The dense plasma focus has been studied for over 40 years. However, LPP has been able to make great strides since its ―Focus-Fusion-1 experimental device started producing data in October, 2009, due to its unique, patented design. Most importantly, its electrodes, which produce the self-pinching action that concentrates the plasma and current, are much smaller than those of other DPF devices with similar peak currents. The electrode assembly is only 4 inches across and less than 6 inches in length.
The fusion energy yields achieved in these experiments are still far less than the energy used to run the machines. However, LPP hopes to make rapid progress in the coming year when the machine will be running with hydrogen–boron fuel for the first time.
Previous experiments by LPP and other researchers had observed the high-energy ions, and had obtained evidence that they are confined in dense hot spots of plasma, called plasmoids. But they could not rule out an alternative hypothesis—that the fusion reactions observed were due to a beam of ions cruising unconfined through the diffuse background gas in the vacuum chamber of the experiment. This question is critical to the viability of the DPF as a fusion generator, because only if some ions are trapped, circulating around and around within a dense plasmoid, can they heat the fuel up sufficiently to ignite a self-sustaining burn that will consume most of the fuel in the plasmoids. A diffuse beam alone, traveling on a one-way trip through cold and much less-dense background plasma, will not be able to do that.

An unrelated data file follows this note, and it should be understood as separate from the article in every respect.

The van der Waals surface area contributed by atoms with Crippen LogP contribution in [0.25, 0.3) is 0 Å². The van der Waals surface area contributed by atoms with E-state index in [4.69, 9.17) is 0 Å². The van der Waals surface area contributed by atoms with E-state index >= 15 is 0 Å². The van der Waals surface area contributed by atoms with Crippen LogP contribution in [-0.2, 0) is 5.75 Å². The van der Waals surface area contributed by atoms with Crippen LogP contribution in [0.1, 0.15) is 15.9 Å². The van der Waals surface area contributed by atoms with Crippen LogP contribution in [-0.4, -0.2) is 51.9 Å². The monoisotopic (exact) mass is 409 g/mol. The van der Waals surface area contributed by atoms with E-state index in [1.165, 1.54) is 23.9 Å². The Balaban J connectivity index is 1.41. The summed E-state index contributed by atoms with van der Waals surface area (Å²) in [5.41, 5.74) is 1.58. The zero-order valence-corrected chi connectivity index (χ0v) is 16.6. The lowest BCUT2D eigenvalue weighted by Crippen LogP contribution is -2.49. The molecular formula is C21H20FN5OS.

The new research at LPP’s Middlesex laboratory has now ruled out this beam-only hypothesis by clearly showing that the ions are confined. This conclusion is based on a combination of evidence from several experiments and instruments, obtained over the past nine months, which fit together like pieces of a jig-saw puzzle. The detailed scientific results are being submitted for publication in Physical Review Letters, a leading physics journal.
The evidence for ions with energies more than 100 keV was obtained in three experiments in late September and late October, and were replicated this week. These experiments used deuterium, a heavy isotope of hydrogen, as the fuel, as is standard in most fusion experiments. Researchers observed the neutrons emitted from fusion reactions occurring when the deuterium ions collided with each other. By measuring the difference in the neutron arrival times at two detectors set at different distances—11 meters and 17 meters—from the axis of the fusion device, the physicists could calculate the energy of the ions that produced them. The greater the spread in the neutrons’ arrival times, the greater their range of velocities and thus the greater the range of velocities of the deuterium ions that fused to produce the neutrons. More velocity means more energy, so this is a measure of the ions’ energy. (See Figure 1.) Eric J. Lerner, LPP’s president and lead scientist, explains, ―In our best shot, on September 29, we calculate the average ion energy at between 160 and 220 keV, so we feel confident in conservatively saying that ion energies are above 100 keV.
Three other shots also exceeded 100 keV (the most recent on January 3, 2011), and these were the upper end of a continuous distribution of ion energies in many other shots, not extreme outliers.
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